I’m absolutely crushed to even be posting this news…”The Magicians” has been cancelled and will not continue after this season. I truly love this show with my whole heart and I am very saddened by the cancellation. This show means so much to me. Read an interview with executive producers Sera Gamble & John McNamara below:
If magic comes from pain, then a lot of folks are gonna be pulling hankies out of a hat today because it has just announced that The Magicians will be ending with its current fifth season, concluding with the April 1 episode.
“The Magicians has been a part of our Syfy family for five fantastic seasons. As we near the end of this journey, we want to thank John McNamara, Sera Gamble, Henry Alonso Myers, Lev Grossman, and our entire brilliant cast, crew, writers and directors for their beautiful creation. But most of all, we thank the fans for their tremendous support and passion. Because of you, magic will be in our hearts forever,” the network said in a statement.
This is not the first time Magicians devotees have been dealt a crushing blow. Season 4 ended with the unexpected and emotionally triggering death of series regular Jason Ralph’s Quentin Coldwater, a character who served as a surrogate for viewers dealing with matters of mental health, fluid sexuality and fitting in. Much of this season has dealt with the grief of that loss, as the other characters — who all offer reflections of the audience — seek to make sense of his death and move on.
Thankfully, and this will likely be cold comfort for fans, the season finale was written to work as a series finale and as such, may offer a sense of closure to several storylines.
Ahead of the news breaking today, TV Insider spoke exclusively with executive producers Sera Gamble and John McNamara about The Magicians’ fate, why it doesn’t make sense to move it to another platform, and how they hope the show’s vibrant (and fearlessly vocal) fandom will carry on the lessons we’ve learned during our time at Brakebills University. #peachesandplumsmotherf***ers
Well this is devastating. But I understand that all good things need to come to an end. What is your plan here? How did this all play out?
John McNamara: It played out kind of the way it’s played out almost every season. With the exception of Season 4 into Season 5, we never knew whether or not we’re going to get picked up. It was always a discussion—never really about the creative—about the financials and you always know, with any show, that there’s this kind of fine line between what it brings in and what it costs.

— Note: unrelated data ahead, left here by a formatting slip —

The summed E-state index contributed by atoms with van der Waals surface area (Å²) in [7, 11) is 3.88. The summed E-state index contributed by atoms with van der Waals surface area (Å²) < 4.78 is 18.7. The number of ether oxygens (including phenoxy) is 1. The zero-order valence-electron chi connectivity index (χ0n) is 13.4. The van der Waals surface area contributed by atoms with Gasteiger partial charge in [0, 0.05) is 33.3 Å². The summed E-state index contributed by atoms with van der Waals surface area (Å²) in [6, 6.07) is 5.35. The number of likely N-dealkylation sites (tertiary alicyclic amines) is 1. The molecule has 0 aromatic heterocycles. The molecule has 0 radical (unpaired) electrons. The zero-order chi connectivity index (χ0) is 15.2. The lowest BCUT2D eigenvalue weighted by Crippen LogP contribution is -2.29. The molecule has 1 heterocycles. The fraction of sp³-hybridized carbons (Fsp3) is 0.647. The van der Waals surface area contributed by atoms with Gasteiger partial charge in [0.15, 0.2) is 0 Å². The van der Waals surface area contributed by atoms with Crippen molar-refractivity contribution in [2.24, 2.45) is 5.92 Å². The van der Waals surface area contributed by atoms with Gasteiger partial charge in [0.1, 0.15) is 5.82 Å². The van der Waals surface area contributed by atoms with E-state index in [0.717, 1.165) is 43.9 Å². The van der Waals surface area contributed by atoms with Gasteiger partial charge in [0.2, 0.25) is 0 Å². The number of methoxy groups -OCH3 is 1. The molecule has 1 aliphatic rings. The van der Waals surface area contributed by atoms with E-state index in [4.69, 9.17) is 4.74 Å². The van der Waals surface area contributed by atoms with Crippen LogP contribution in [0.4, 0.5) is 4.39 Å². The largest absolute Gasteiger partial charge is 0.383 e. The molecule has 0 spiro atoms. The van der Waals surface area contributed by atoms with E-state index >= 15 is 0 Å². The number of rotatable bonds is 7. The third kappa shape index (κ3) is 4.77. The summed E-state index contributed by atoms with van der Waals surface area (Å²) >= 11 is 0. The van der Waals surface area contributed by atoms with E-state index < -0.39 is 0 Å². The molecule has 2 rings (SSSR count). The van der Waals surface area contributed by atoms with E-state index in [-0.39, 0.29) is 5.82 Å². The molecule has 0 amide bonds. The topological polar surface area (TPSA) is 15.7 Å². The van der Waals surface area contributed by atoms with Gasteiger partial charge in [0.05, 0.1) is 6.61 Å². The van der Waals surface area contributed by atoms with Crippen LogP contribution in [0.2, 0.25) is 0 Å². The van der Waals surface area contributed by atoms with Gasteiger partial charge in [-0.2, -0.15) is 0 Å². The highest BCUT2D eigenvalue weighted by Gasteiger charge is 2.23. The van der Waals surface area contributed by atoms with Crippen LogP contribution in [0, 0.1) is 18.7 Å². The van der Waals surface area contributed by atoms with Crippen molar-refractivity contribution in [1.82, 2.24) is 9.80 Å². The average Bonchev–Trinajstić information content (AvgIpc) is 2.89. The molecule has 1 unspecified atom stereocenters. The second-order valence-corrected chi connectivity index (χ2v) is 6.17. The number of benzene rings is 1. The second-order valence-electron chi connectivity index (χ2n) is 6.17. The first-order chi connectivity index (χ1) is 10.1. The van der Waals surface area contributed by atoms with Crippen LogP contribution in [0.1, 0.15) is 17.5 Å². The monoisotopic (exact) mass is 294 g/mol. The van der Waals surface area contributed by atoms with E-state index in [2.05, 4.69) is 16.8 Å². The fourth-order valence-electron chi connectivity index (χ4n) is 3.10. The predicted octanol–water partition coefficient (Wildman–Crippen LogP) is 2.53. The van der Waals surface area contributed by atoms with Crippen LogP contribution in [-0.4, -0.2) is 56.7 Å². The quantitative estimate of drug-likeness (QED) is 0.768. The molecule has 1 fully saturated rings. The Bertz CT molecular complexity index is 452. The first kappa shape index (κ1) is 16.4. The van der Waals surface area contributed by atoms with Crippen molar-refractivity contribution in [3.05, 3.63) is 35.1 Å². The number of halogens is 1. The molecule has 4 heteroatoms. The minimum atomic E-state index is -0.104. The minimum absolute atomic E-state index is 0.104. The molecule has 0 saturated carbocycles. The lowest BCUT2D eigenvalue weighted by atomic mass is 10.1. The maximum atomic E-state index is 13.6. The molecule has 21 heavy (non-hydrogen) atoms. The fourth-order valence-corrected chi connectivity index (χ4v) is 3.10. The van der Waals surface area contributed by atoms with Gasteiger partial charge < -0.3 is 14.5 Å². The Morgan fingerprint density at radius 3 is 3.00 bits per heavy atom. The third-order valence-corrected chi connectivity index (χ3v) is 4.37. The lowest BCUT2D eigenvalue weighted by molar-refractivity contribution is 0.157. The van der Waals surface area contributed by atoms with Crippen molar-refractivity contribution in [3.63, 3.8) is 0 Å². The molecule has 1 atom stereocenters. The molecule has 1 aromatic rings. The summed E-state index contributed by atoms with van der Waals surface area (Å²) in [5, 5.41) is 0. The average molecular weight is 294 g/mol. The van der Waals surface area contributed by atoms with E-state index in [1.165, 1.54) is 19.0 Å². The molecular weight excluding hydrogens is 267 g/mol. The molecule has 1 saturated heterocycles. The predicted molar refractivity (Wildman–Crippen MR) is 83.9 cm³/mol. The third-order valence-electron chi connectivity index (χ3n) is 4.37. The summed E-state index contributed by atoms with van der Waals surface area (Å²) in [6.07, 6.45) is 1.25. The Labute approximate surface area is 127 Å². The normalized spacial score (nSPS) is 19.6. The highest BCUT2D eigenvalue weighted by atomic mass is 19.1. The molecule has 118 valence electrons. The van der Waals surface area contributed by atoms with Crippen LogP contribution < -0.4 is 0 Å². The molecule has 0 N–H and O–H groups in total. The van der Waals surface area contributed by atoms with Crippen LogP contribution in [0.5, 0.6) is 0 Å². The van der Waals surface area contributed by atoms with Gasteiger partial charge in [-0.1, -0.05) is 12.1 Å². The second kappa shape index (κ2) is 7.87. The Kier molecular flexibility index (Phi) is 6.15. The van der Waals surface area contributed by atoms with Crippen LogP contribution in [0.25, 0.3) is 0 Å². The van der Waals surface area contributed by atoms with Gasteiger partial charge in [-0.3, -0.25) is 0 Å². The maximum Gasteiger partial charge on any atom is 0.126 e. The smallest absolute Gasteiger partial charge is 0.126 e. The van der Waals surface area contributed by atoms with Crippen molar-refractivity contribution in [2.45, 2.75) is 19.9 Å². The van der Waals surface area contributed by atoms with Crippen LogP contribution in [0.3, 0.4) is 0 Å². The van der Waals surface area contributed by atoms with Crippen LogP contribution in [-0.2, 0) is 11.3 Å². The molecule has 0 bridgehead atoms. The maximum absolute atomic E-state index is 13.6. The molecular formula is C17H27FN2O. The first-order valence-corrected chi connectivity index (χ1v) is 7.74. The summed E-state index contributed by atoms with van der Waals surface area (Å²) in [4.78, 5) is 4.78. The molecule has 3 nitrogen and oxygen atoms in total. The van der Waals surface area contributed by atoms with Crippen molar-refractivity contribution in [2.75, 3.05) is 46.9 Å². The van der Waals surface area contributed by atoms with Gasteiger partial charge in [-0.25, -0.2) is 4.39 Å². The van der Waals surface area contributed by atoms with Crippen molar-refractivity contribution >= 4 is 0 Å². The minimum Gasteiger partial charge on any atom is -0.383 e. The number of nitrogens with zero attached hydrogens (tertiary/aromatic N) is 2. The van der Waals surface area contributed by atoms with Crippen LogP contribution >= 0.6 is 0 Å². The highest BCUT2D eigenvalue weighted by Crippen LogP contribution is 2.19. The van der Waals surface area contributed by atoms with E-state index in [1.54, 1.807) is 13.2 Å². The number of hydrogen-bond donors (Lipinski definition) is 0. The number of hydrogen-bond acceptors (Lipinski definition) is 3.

Sera Gamble: And as the creators of the show, we understand that. We had the sense going into this season that Syfy, in particular as our first platform, was kind of hitting the point of “The cup is full and there’s no more room.”
McNamara: It’s not going to necessarily expand in terms of revenue, it’s not necessarily going to contract in terms of revenue, but it is going to cost more.
With that in mind, did you craft a season, if this was the end, that fits how you would end it?
McNamara: Yes. I would say Sera can probably speak to that more succinctly and directly than I can because she and [exec producer and co-showrunner] Henry Alonso Myers wrote the season finale. We all obviously pitched in at the story level, but my big contribution was writing the insane musical episode that comes right before the season finale.
Gamble: It’s pretty good. [Laughs]
McNamara: In a way, it was my exercise in major denial.
So you were aware of this ending by then?
McNamara: Yeah, we were aware that it was definitely not going to go forward on Syfy at that point and that we were then going to want at least try to make a run at other platforms. Continue reading